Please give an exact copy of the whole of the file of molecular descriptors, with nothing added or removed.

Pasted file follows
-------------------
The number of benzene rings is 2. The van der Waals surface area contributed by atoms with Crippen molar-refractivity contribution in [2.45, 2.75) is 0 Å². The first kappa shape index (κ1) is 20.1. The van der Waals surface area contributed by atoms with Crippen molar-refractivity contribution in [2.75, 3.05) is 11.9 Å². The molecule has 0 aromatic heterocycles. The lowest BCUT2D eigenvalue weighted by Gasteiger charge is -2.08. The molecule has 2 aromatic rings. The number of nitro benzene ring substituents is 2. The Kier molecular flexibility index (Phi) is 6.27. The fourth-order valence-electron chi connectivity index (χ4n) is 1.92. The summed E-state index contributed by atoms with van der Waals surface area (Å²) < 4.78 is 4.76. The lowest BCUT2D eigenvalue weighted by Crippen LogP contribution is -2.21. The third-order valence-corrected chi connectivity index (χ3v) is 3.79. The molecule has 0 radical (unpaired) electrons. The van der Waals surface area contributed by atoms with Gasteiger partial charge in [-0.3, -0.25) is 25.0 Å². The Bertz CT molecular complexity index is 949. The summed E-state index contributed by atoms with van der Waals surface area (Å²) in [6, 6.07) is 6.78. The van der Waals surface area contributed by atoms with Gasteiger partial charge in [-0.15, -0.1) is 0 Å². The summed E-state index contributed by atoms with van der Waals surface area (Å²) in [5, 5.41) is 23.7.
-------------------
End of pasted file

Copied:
The number of benzene rings is 2. The van der Waals surface area contributed by atoms with Crippen molar-refractivity contribution in [2.45, 2.75) is 0 Å². The first kappa shape index (κ1) is 20.1. The van der Waals surface area contributed by atoms with Crippen molar-refractivity contribution in [2.75, 3.05) is 11.9 Å². The molecule has 0 aromatic heterocycles. The lowest BCUT2D eigenvalue weighted by Gasteiger charge is -2.08. The molecule has 2 aromatic rings. The number of nitro benzene ring substituents is 2. The Kier molecular flexibility index (Phi) is 6.27. The fourth-order valence-electron chi connectivity index (χ4n) is 1.92. The summed E-state index contributed by atoms with van der Waals surface area (Å²) < 4.78 is 4.76. The lowest BCUT2D eigenvalue weighted by Crippen LogP contribution is -2.21. The third-order valence-corrected chi connectivity index (χ3v) is 3.79. The molecule has 0 radical (unpaired) electrons. The van der Waals surface area contributed by atoms with Gasteiger partial charge in [-0.3, -0.25) is 25.0 Å². The Bertz CT molecular complexity index is 949. The summed E-state index contributed by atoms with van der Waals surface area (Å²) in [6, 6.07) is 6.78. The van der Waals surface area contributed by atoms with Gasteiger partial charge in [-0.15, -0.1) is 0 Å². The summed E-state index contributed by atoms with van der Waals surface area (Å²) in [5, 5.41) is 23.7.